This morning, my good friend and alter ego Cory gave a talk on Bible study. It was very good.
Cory and I talk about this subject off and on, and we agree on most of it and share the same concerns. There are a few things we see differently or would handle differently, and as I was driving home meditating on his talk, I think some of that comes from what we see when we look at the Western church, and “what we see” is probably at least partially shaped by our personalities and gifts.
On the one hand, Cory sees a Western church that is in love with knowledge but not so in love with doing anything about it. He used this great illustration of a group of summer staffers sitting around debating theology while one staffer was going around cleaning up their trash, stacking the chairs, etc. From this standpoint, the Western church loves to hear and debate, but we don’t like to do. We invest a lot of time and energy into articulating the right WHY, and we consider that to be the sum of our Christian duty. As long as the correct WHY gets out there, that’s all that’s really important. If we have time for the occasional WHAT, that’s icing on the cake.
He’s not wrong.
I mean, think about the last few blow-ups in evangelicalism where the lines were drawn defining who the true and false Christians were. Were those lines about behavior, or were they about doctrine? Because somewhere along the line, being a true Christian became equated with “believing the right things.” We are saved by believing the right things about being saved.
I don’t know that there’s one, specific thing that is the cause of this. Part of it may be that the West has always loved knowledge and inquiry for its own sake. Part of it may be the Protestant backlash against “faith plus works,” and “faith” got defined as “the stuff you believe” as opposed to “trust.” When you tell people that the only thing God cares about is believing that Jesus died for your sins, that’s bound to create a strong skew toward what you know versus what you do, and it takes a lot to turn that ship around.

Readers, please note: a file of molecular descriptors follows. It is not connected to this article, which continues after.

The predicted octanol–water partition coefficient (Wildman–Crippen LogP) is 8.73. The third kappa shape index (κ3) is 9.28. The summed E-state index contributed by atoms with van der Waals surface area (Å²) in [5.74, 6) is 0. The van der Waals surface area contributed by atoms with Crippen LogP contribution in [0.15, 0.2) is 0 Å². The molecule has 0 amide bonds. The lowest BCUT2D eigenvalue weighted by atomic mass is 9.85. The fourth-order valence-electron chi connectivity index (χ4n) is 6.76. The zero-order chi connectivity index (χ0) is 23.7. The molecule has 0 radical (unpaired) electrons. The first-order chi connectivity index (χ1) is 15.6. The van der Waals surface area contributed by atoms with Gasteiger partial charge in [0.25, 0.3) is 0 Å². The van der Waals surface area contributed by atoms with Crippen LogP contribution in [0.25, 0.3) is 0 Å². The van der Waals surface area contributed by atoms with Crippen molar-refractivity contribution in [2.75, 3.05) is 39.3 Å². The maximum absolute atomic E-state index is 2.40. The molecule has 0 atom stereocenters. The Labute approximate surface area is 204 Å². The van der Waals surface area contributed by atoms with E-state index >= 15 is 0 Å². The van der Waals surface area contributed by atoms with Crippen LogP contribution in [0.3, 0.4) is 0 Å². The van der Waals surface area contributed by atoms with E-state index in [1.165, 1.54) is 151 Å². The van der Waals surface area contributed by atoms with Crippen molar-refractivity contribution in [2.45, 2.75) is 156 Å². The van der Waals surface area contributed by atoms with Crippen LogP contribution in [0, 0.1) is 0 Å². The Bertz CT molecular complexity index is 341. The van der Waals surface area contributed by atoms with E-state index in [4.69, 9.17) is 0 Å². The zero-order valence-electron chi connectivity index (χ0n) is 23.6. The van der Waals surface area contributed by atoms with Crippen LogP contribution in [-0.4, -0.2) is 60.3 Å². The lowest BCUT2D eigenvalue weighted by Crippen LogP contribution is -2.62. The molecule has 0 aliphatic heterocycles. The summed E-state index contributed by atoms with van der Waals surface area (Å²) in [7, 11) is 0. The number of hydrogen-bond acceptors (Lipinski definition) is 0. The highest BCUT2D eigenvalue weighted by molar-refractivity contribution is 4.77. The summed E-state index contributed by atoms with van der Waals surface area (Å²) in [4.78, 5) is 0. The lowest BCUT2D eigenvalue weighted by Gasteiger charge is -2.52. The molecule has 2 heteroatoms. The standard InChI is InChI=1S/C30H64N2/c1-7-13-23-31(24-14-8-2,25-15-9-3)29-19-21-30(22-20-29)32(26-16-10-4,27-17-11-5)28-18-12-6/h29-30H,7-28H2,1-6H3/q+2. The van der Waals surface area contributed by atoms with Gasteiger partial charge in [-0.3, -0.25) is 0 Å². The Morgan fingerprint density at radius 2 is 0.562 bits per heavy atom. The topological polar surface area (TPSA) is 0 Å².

“Ok, so if I believe this thing, I’ll go to heaven when I die, and my works will not affect this in any way, shape, or form? Ok, done. Oh, now you want me to do stuff? Oh, ok, well, if I get around to it.”
Another cause is that, culturally, the church tends to define faithfulness by what you abstain from rather than what you proactively do. As long as you are keeping yourself from moral impurity, this is the faithful, Christian life, and you don’t even need to talk to someone else to do that. In fact, it’s probably easier if you don’t.
Whatever the causes may be, it’s hard to look at Western evangelicalism and not see it. People will happily attend a Bible study for an hour once a week, but they will not go pack food for a soup kitchen for an hour once a week. They will teach Sunday School, but they will not pay their neighbor’s bills to help them in an emergency. They can explain the various Greek words for love and the distinctions in their meaning, but they will not forgive a slight.
This is not an insignificant problem. If you look at biblical passages that portray groups that have plenty of accurate knowledge but are not faithful with their actions, you know that does not turn out well for them. If you look at biblical passages that portray people who probably don’t have it all together in the belief department but are, as John the Baptist might say, “bearing the fruits of repentance,” those people are held up as examples to everyone else. We do not have the luxury of having churches full of people who are passionate about correct doctrine and do very little in terms of the faithful expression of what they say they believe. God is not ok with this, and it says something that one of the mainstays of what makes a Protestant Protestant is the protestation that my works are irrelevant to my standing with God.